Trying to get someone to care about your fantasy football team is a lot like trying to get someone to sit through a slideshow of your family’s vacation pictures. Nobody’s interested in your trip to Washington D.C., dude. If I wanted to see a picture of the Lincoln Memorial, I’d have Alexa do a Google Image search, thank you.
Fantasy football is no different. The people in my own league don’t even care about my team, which makes it pretty impossible to have a conversation with anyone about why a fantasy football championship is so gosh-darn important to me. It doesn’t matter. Not even a tiny little bit.
But try explaining that to my body, which fought off waves of simmering anxiety for the entire day before the final game of my championship matchup last week against a very good friend of mine who also is in my league. I battled football-centric fever dreams the entire night before, where my subconscious would imagine my buddy’s last eligible player scoring enough points to steal away the championship, until I’d wake up, shake off the cobwebs, and then fall asleep and have the exact same dream again.
By the time Monday Night Football finally (mercifully) aired on ESPN that night, I was a full-blown, neurotic mess. I paced the length of my living room for three hours. I folded laundry and shoveled food into my quivering gullet even though I wasn’t even hungry. My hands didn’t stop shaking, mostly because everything that could go wrong for me in that godforsaken game happened.
It was slipping away. Again.
Okay, so maybe you don’t care about my team this year, but maybe you’ll care about the story that brought me to this state of full-blown nervous breakdown. My league is a 12-teamer, which means it’s competitive. Despite that, I had made the championship five times in the past seven years before this one, but I’d never won.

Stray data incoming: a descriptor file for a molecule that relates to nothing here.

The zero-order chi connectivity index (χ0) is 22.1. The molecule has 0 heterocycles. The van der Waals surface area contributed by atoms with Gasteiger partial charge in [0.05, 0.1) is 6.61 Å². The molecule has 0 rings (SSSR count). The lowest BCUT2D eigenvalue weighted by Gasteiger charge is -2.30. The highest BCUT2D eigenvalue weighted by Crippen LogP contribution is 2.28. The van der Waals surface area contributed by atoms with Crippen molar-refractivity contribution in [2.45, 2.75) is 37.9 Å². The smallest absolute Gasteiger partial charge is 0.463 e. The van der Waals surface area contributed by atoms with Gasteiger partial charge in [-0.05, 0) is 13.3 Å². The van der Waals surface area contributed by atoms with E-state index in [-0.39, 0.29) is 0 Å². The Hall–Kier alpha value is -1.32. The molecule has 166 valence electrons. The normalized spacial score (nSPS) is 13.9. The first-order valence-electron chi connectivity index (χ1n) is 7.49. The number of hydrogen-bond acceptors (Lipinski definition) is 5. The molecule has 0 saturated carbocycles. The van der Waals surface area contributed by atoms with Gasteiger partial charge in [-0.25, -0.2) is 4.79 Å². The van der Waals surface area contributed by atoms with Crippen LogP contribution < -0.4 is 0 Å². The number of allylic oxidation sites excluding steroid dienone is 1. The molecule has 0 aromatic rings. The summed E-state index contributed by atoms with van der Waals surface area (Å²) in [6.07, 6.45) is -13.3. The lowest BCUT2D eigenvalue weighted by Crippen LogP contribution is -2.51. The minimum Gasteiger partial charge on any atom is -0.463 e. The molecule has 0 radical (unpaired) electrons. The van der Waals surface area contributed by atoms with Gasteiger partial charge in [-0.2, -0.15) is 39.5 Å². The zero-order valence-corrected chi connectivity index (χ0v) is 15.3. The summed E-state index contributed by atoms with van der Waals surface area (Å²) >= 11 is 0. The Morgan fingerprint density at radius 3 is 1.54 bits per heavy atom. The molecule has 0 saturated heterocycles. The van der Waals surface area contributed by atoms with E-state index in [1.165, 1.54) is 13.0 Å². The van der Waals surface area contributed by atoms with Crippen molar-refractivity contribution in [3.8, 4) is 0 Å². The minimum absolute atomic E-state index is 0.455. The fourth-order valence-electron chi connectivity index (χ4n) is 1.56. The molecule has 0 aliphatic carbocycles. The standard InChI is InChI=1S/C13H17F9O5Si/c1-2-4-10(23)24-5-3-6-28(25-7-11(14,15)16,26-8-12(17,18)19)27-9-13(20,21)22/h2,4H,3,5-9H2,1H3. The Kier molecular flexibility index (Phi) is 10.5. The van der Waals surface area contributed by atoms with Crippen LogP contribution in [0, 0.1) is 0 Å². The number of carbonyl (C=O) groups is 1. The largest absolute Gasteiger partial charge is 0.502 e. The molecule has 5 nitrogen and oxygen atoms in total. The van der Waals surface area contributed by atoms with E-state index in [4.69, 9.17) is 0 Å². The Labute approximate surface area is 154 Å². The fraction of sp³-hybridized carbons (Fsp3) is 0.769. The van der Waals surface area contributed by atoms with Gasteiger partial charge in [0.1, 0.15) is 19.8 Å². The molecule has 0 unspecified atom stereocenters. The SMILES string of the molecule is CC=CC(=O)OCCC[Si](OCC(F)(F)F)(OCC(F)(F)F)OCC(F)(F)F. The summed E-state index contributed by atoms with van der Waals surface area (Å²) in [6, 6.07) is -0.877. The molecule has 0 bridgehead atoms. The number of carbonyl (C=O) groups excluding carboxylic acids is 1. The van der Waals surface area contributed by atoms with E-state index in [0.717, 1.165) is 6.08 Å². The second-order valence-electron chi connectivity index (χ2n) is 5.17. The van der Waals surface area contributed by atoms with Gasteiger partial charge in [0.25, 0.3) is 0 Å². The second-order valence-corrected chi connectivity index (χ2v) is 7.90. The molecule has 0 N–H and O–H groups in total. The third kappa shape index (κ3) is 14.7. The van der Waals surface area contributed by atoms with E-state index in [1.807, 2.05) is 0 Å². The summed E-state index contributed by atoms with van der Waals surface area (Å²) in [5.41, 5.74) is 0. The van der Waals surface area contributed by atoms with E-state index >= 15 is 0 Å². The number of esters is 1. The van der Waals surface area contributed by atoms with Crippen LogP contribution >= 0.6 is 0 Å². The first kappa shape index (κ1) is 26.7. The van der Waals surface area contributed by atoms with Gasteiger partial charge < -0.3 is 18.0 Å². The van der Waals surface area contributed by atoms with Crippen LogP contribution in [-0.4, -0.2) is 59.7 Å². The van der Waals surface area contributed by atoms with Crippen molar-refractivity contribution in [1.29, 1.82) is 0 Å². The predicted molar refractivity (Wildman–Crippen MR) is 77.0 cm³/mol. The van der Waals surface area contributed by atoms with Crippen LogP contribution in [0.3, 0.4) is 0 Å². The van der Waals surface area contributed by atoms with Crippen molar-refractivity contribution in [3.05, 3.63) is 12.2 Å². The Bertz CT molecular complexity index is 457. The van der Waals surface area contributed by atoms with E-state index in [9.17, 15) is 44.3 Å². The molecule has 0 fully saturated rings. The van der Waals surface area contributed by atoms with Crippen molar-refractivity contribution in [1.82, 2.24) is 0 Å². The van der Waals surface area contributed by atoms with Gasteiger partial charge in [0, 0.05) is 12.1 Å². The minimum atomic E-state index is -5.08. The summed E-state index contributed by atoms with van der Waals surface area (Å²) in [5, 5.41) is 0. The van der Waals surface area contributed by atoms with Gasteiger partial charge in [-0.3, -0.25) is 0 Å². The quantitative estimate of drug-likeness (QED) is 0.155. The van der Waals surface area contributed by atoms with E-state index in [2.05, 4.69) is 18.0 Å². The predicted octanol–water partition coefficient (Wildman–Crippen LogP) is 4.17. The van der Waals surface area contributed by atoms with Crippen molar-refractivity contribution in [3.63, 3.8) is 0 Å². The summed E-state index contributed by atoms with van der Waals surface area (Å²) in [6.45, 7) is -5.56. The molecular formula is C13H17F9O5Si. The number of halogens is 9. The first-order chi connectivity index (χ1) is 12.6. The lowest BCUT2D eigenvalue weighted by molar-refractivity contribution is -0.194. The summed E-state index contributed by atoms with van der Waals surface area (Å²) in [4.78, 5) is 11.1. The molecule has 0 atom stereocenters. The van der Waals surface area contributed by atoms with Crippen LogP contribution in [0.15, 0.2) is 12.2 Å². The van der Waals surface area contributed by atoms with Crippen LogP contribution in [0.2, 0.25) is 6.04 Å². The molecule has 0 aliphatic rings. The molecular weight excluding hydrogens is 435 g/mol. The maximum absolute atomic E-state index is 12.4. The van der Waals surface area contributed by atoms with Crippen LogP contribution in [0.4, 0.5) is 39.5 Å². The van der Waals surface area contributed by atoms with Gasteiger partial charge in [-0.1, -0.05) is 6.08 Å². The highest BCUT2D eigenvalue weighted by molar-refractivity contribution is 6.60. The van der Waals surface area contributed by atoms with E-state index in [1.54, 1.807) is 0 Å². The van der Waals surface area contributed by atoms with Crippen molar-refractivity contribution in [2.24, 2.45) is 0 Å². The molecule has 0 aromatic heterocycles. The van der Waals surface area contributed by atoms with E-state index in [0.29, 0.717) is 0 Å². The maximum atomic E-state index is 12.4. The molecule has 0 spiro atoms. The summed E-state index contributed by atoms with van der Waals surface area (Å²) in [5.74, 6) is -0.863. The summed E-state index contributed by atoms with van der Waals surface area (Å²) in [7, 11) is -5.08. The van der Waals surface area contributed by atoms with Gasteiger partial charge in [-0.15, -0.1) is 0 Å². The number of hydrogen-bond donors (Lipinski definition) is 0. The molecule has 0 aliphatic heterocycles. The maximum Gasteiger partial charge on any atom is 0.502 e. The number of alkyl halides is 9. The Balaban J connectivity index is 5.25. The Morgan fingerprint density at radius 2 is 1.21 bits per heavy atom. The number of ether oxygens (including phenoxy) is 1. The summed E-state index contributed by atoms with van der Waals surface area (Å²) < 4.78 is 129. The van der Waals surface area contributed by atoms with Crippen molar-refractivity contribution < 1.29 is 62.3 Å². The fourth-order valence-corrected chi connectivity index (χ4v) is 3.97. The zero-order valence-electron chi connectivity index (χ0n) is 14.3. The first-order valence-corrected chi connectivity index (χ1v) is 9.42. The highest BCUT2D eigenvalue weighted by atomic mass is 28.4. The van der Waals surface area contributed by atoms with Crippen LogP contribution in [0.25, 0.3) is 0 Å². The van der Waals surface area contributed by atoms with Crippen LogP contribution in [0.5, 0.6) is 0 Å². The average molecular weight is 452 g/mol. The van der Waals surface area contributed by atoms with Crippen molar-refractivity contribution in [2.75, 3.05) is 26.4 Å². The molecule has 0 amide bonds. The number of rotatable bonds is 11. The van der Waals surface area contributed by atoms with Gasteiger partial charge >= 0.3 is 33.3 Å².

This year made it six trips in eight years, but by this time I’ve had failure etched into my genetic code. When you’re as good at something as I am at fantasy football, but you never quite get the ultimate reward for being so good at that thing, it can eat at you.
In fact, my perennial 2nd-place finishes have become something of a joke among my friends in that league. The “always-a-bridesmaid” thing absolutely has applied to me for the better part of my adult life. I am the Buffalo Bills of the early 1990s. The Brooklyn Dodgers of the ‘50s and ‘60s. The Al Gore of 2000.
And it gets old, you guys. It gets really, really old.
Despite the perceived inevitability of yet another loss this year, I did finally win the damn thing. I did it without key players, who were injured. I did it despite a couple of dumb starting lineup decisions. I did it despite my buddy’s annoying Monday-night comeback that ended just a few points short of sending me back into the loser’s circle yet again.
But I did it, and it was surreal. Even a few days later, it’s hard to accept the fact that I actually won my league after 11 years and five prior championship losses.
Not that it matters. Not that anybody cares. Other than me, of course. I care, and I plan on celebrating in style. Maybe I’ll take the family on a little vacation with my winnings. That could be fun.
I’ll make sure to show you the pictures when we get back.
If you’re interested.